Emboldened by Mary Green's online classes, I thought I'd share with you my before and after of a collage I created: "Paris Beckons!"
One of the things I reaffirmed in taking Mary's class is that yes, there are art 'rules' to go by (balance, proportion, the Golden Mean, etc) but in the end, so much about art is subjective. I love the majority of Mary's collages. One of them is now my computer desktop image. And yet....there were a few times in her class lessons where I said to myself, "No, I don't like that." Or she would show two different versions and explain why she went with the second one. And I'd find myself saying, "No, I like the first one."
As she often pointed out, so much is one's personal taste.
Even when I didn't like something she collaged together, I thoroughly enjoyed and appreciated how she showed the thinking process she went through as she created.
It all boils down to the fact that being an artist is .... kinda scary. Cause no one is going to like EVERYTHING you make. And while one creates with the hope that a piece will appeal to the masses and make a million dollars, in the end, the one person who has to love it is the artist herself.
After I revised my "Paris Beckons" collage, I thought I might solicit more feedback before I submitted it to the printer. On second thought, though, I decided to go with the scary feelings and just put it out there! Because no matter how much critique someone gets, no matter how many changes one makes or what feedback one gets -- eventually, one has to 'let it go.'
Another important distinction Mary pointed out in her classes is that she often works with collage pieces simply as art elements for their color or pattern or size and shape. But there are others of us, myself included, who prefer to collage with a story in mind.
The inspiration or "story" behind my "Paris Beckons!" was that conflict of interest one experiences while traveling. The spirit is willing, but the feet are bloody tired! With a decade between my last two trips to Paris, my aging body reminded me of this battle all the more.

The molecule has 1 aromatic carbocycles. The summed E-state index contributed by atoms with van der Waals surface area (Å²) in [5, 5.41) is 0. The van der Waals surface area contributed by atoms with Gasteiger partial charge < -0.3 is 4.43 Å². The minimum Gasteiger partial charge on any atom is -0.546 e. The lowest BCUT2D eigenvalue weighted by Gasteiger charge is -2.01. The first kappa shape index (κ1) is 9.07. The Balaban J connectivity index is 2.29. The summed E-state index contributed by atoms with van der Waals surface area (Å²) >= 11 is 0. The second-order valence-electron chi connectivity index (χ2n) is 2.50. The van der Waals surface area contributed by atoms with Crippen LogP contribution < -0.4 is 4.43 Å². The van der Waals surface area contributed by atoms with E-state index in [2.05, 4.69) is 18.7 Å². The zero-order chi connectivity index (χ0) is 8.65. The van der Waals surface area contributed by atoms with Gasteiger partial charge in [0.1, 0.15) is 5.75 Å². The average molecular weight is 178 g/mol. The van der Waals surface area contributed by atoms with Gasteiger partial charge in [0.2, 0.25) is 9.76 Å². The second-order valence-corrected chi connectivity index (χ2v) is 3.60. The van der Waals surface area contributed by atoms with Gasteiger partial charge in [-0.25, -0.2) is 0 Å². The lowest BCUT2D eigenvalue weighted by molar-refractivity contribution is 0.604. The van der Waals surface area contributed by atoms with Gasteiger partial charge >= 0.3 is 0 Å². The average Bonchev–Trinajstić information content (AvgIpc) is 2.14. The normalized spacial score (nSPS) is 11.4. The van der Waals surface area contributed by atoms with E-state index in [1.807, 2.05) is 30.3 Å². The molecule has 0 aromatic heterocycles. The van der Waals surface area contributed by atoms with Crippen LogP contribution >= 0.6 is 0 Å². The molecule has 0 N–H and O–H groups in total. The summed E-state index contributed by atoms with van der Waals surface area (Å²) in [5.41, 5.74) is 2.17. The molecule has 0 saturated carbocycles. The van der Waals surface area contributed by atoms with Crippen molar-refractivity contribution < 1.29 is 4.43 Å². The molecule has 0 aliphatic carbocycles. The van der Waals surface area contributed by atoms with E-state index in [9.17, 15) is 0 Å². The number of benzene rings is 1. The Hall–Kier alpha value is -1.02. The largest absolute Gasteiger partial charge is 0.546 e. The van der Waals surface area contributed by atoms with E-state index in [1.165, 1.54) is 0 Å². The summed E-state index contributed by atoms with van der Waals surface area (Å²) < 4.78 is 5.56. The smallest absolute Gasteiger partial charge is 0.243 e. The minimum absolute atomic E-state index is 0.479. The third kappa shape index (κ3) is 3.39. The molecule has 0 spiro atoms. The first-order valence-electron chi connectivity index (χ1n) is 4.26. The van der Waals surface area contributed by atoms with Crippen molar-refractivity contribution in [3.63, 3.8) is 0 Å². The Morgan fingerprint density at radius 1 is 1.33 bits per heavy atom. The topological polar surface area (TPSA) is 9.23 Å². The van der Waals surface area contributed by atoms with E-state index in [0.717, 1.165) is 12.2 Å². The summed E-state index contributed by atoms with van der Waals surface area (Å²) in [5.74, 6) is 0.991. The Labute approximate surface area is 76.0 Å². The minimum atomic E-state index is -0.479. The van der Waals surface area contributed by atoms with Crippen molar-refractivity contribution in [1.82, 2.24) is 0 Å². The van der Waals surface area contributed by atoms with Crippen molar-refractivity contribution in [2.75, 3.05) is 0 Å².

My original version was created in August 2011. I loved the "antiquity" in the image, but looking at it two years later, I felt it was too dark. When I began my revision, I switched from the original postcard format to a 5x7 greeting card size. The first layer is a real photo that has no connection to Paris except in my head!
This photo of paint and an arrow was on a huge piece of cement, part of the remains of a power plant in Oregon. But the red, sorta white and blue color scheme always makes me think of France. As you can see in the collage, I rotated the image so the arrow points up to run parallel with the Eiffel Tower and to echo the bird's song, "Time to get up. Rise and shine"
Playing with the options in Photoshop, I was able to make the red more vibrant. The red is the energy of the city which never sleeps and subsequently says, "why should you?" That's the rising sun that says "get up" despite the fact that one has just traveled 10 hours by jet with 2 layovers enroute adding another 8 hours of trave time, followed by hauling a 30-pound suitcase up three flights of subway stairs ..... You get the picture:)
Also, some of the dark Paris gray in the first version was replaced with a brighter "gritty" look, what I like to think of as the nitty gritty, down and dirty side of Paris, big city that she is. That grit is in her soul, too. Surviving wars and seiges through the centuries .... The grit and the rich burnt sienna tones also echo all the antiquity and history found on every street corner. And the flea markets, too! There is such a fine line between grungy and shabby chic vintage, but oh how fun it is to muck through it all at a Paris flea market!
I think one of the main things I like about my collage is that it's not the typical Paris greeting card.
It will be interesting to come back to this image in another two years and see how I feel about it then......